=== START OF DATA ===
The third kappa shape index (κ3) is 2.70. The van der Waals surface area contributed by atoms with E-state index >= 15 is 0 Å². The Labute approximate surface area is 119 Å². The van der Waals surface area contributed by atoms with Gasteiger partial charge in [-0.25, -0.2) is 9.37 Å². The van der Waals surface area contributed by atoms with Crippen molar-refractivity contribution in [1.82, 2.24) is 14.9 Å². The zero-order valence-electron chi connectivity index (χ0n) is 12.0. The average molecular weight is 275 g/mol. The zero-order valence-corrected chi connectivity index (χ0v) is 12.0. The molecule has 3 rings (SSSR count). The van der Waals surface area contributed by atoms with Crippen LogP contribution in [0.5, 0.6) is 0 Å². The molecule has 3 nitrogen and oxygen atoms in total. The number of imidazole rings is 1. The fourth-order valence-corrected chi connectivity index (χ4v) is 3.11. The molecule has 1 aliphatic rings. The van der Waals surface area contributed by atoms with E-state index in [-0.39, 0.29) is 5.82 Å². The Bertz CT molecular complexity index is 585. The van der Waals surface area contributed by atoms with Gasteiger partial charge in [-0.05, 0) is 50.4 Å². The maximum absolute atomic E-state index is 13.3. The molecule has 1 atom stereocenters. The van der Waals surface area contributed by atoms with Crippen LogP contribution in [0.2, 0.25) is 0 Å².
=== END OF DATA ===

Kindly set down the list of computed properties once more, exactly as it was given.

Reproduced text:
The third kappa shape index (κ3) is 2.70. The van der Waals surface area contributed by atoms with E-state index >= 15 is 0 Å². The Labute approximate surface area is 119 Å². The van der Waals surface area contributed by atoms with Gasteiger partial charge in [-0.25, -0.2) is 9.37 Å². The van der Waals surface area contributed by atoms with Crippen molar-refractivity contribution in [1.82, 2.24) is 14.9 Å². The zero-order valence-electron chi connectivity index (χ0n) is 12.0. The average molecular weight is 275 g/mol. The zero-order valence-corrected chi connectivity index (χ0v) is 12.0. The molecule has 3 rings (SSSR count). The van der Waals surface area contributed by atoms with Crippen LogP contribution in [0.5, 0.6) is 0 Å². The molecule has 3 nitrogen and oxygen atoms in total. The number of imidazole rings is 1. The fourth-order valence-corrected chi connectivity index (χ4v) is 3.11. The molecule has 1 aliphatic rings. The van der Waals surface area contributed by atoms with E-state index in [-0.39, 0.29) is 5.82 Å². The Bertz CT molecular complexity index is 585. The van der Waals surface area contributed by atoms with Gasteiger partial charge in [-0.05, 0) is 50.4 Å². The maximum absolute atomic E-state index is 13.3. The molecule has 1 atom stereocenters. The van der Waals surface area contributed by atoms with Crippen LogP contribution in [0.2, 0.25) is 0 Å².